Before working up to swallowing cum, it’s a good idea to start incrementally: taste a little bit of your partner’s cum to get yourself used to the flavor. And keep a box of tissues or a cup nearby in case you change your mind and want to spit.

7. Take control of your breathing

If you find it physically difficult to swallow cum, it can help to take control of your breathing: taking deep, rhythmic breaths has been shown to promote relaxation and reduce anxiety (9). Prepare yourself to swallow by practicing deep breathing before you begin oral sex, and take breaks leading up to your partner’s ejaculation to calm your body and center your mind.

While swallowing semen (in the absence of an STI, of course) is usually perfectly safe, in very rare cases a semen allergy can cause symptoms such as a burning sensation, itching, swelling, wheezing and chest tightness, or hives (10). If you experience these or other concerning symptoms after swallowing cum, avoid swallowing your partner’s cum until you can check in with a healthcare provider. 

Finally, if you end up with a mouthful of cum and decide in the moment that you’d actually rather not swallow, go ahead and spit: Withdrawing consent, for any reason, at any time, for all or part of a sexual encounter is always ok. 

Whenever you try something new sexually, especially if it’s outside of your comfort zone, make sure to check in with yourself and your partner at regular intervals. If, at any time, you feel uncomfortable, it’s ok to stop! For those who have strong gag reflexes or sensory processing issues, swallowing cum may be a lot to work up to—and that’s ok. Take your time, don’t expect to succeed on your first try, and if you decide it’s actually not for you, feel empowered to take it off the menu.

Reviewed for Medical Accuracy

Emily A. Klein (she/her) is a freelance writer with deep interests in sexuality and health. As a student of cultural anthropology, she researched and wrote about kink, abortion, harm-reduction approaches to substance use in the LGBTQ+ community, and cross-cultural understandings of gender, sexuality, and the body. She has designed and implemented a sexual health curriculum for adolescent girls, worked with foster youth and those experiencing housing insecurity, and volunteered as an emergency first responder. Her writing has appeared in The Establishment, Edible magazine, The Seattle Lesbian, Slog, and elsewhere.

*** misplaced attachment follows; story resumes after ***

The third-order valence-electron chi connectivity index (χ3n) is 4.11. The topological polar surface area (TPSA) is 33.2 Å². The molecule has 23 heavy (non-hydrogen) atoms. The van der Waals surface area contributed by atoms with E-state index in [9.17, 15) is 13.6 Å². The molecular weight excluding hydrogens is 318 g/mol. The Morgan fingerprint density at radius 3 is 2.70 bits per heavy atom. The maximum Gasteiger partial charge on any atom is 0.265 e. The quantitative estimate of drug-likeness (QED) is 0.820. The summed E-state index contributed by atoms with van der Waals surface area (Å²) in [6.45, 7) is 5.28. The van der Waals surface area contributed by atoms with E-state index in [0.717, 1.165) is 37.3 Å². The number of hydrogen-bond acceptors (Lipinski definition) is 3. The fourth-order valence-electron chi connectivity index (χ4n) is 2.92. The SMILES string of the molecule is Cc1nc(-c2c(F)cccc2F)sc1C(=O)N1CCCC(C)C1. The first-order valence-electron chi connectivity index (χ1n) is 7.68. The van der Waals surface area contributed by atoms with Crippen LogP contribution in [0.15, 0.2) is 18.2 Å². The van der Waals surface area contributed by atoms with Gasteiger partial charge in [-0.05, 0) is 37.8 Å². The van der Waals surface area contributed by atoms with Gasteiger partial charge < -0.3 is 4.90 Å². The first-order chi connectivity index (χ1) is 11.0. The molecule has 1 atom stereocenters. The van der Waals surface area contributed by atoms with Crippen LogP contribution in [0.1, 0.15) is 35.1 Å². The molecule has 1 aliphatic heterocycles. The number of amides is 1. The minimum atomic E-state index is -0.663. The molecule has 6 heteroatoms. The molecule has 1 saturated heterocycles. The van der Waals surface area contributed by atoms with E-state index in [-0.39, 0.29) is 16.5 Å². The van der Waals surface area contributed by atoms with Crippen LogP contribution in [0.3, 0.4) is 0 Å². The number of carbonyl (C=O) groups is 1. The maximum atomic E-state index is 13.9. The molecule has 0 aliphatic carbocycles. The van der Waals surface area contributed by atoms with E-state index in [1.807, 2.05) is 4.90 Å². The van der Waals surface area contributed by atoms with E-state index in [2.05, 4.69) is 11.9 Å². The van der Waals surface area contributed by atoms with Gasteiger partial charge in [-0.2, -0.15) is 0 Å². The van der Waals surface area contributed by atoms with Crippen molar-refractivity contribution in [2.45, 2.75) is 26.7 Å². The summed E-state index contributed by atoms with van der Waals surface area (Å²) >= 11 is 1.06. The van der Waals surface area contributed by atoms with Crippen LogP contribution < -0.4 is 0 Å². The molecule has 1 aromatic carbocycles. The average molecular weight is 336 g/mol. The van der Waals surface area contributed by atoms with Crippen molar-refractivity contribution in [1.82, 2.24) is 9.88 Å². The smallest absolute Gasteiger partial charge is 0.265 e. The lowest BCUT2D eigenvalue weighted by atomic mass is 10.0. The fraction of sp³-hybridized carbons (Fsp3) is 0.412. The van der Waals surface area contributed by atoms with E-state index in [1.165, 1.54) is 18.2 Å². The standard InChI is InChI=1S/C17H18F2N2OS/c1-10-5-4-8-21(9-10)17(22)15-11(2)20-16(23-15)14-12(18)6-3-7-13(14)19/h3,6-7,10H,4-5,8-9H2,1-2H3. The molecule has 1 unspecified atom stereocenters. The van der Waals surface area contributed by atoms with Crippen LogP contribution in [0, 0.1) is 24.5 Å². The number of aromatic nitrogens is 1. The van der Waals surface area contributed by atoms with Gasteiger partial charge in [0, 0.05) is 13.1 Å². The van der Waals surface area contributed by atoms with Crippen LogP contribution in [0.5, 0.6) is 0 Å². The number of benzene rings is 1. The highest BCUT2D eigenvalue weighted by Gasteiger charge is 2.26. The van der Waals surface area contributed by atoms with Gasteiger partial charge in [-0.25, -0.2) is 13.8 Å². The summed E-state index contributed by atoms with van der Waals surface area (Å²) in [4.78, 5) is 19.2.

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1. Brito PhD, Janet. Personal communication, January 20, 2020.

2. “STD Risk and Oral Sex - CDC Fact Sheet.”  Centers for Disease Control and Prevention. Reviewed February 27, 2020.

3. Edge, Jennifer. 2003. “A Pilot Study addressing the effect of aromatherapy massage on mood, anxiety and relaxation in adult mental health.” Complementary Therapies in Nursing and Midwifery 9, no. 2 (May): 90-97 doi:10.1016/s1353-6117(02)00104-x  

4. Newmark MD, Thomas. 2012. “Cases in visualization for improved athletic performance.” Psychiatric Annals 42, no. 10 (October): 385-387b

5. Burch, Rebecca L. and Gordon G. Gallup, Jr. 2006. “The psychobiology of human semen.” In S. M. Platek & T. K. Shackelford (Eds.), Female infidelity and paternal uncertainty: Evolutionary perspectives on male anti-cuckoldry tactics (p. 141–172). Cambridge University Press.

6. Semin, Gun R. and Jasper H.B. de Groot. 2013. “The chemical bases of human sociality.” Trends in Cognitive Sciences 17, no. 9 (September): 427-429.

7. Sokol, Zach. “Yes, what you eat does change how your semen tastes.” Vice, June 19, 2016.

8. Helfand MS, Cathie. Personal communication, January 15, 2015.

9. Chen, RN, BSN, MSc, Yu-Fen, Xuan-Yi Huang, RN, MSN, DNSc, Ching-Hui Chien, RN, PhD, and Jui-Fen Cheng, RN, MSN. 2017. “The Effectiveness of Diaphragmatic Breathing Relaxation Training for Reducing Anxiety.” Perspectives in Psychiatric Care 53, no. 4 (October): 329-336.

10. Shah, A and C Panjabi. 2004. “Human seminal plasma allergy: a review of a rare phenomenon.” Clinical and Experimental Allergy : Journal of the British Society for Allergy and Clinical Immunology 34, no.6 (June): 827-838 10.1111/j.1365-2222.2004.01962.x